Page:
While much of our attention (well, mine anyway) is focused on the question whether same-sex marriage will be foisted on the American people by judicial ideologues, the T in LGBT (lesbian-gay-bisexual-transgendered) continues to pop up in the news in odd and disturbing ways.  This morning Anthony Esolen’s On the Square essay ” A Rose by Any Other Name ” takes us by the shoulders for a good hard shake about this subject (and those who take offense at Esolen’s sharp wit should note whom he was really targeting; it wasn’t the poor young basketball player).  I’m glad Esolen cited Douglas Farrow’s article in the March FT , which I somehow hadn’t read until now, and Stephen J. Heaney’s Public Discourse essay from last fall.  Both are good, but Farrow also does us the favor of recalling Paul McHugh’s November 2004 FT article ” Surgical Sex ,” which discussed the studies that led Johns Hopkins Hospital (where McHugh was chief of psychiatry) to stop performing sex-reassignment surgery.  His own conclusion was that such surgery “was fundamentally cooperating with a mental illness.  We psychiatrists . . . would do better to concentrate on fixing [our patients’] minds and not their genitalia.”

But in New York City, it seems that the law not only “cooperates” with the “gender” confusion of those who embrace the T, it actually demands that they “fix” their genitalia.  As the New York Times reported a couple of months ago, the city’s health code—for 40 years!—has allowed for a change of sex from male to female or vice versa on one’s birth certificate, but only if one has “convertive surgery.”  So the price of the state’s official agreement with one’s self-identification as being one sex when one was born the other, is to undergo surgical mutilation with serious risks and no known benefits.  Several individuals claiming a right to change their birth certificates’ sex indicator are now suing the city.  It seems that “80 percent of transgender women and 95 percent of transgender men in New York have not had the surgery” the city requires, many of them because of the risks involved.  That’s an awful lot of T’s that exist only in their heads—but better that they should avoid the knife, it seems to me.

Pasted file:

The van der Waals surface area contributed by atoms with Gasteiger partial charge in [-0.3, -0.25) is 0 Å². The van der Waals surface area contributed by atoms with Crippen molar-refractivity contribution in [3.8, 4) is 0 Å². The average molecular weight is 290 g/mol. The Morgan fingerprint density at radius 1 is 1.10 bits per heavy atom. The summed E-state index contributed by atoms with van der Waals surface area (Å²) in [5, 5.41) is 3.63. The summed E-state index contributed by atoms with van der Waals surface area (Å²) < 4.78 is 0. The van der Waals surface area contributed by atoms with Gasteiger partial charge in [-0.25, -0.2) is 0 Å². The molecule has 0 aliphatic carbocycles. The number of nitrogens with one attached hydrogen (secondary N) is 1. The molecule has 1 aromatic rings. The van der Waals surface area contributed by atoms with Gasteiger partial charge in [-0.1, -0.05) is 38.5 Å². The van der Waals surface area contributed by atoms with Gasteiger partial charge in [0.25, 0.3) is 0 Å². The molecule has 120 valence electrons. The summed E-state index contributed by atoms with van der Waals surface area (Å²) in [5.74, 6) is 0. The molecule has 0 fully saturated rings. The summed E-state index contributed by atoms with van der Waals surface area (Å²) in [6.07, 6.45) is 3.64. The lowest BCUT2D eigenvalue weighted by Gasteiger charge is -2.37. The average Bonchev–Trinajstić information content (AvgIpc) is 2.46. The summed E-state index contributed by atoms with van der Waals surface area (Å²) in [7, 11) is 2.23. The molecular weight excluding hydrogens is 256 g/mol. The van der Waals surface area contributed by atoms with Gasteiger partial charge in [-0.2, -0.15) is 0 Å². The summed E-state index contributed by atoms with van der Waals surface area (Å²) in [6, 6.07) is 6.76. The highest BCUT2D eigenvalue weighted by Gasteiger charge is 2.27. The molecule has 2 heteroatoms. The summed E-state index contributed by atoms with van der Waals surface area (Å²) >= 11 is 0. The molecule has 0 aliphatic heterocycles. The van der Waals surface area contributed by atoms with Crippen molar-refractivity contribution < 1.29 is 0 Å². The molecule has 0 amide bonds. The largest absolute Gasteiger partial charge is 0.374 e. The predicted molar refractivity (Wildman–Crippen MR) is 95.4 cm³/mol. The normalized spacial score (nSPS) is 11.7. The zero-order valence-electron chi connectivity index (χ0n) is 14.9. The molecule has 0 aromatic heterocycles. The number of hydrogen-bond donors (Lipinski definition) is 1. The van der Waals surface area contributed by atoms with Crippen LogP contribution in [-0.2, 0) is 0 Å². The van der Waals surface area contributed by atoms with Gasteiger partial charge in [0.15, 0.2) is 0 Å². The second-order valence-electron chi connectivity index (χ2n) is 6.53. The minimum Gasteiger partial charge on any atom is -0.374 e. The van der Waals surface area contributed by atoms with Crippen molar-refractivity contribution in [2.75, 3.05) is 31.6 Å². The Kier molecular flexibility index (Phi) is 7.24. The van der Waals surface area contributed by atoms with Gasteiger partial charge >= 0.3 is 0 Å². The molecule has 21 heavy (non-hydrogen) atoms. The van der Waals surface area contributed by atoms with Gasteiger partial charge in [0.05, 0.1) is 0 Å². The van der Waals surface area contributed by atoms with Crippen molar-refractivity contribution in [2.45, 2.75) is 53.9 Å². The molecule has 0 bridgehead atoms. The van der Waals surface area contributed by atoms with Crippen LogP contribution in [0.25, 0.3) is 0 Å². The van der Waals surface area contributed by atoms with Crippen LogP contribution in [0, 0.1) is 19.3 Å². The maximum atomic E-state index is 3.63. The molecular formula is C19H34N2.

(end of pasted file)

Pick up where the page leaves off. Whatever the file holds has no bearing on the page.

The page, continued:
This is one of those rare stories where everyone is in the wrong.  Those asking for the change to their birth certificates are wrong to demand it, for they remain (surgery or not) the creatures they were at birth.  But the city is wrong even to offer a change of the birth certificate, thus catering to a disturbance in the psyche.  And it is doubly wrong, monumentally wrong, to offer the change, and then withhold it unless one undergoes an injury to the body that matches the injury to the soul.

Articles by Matthew J. Franck

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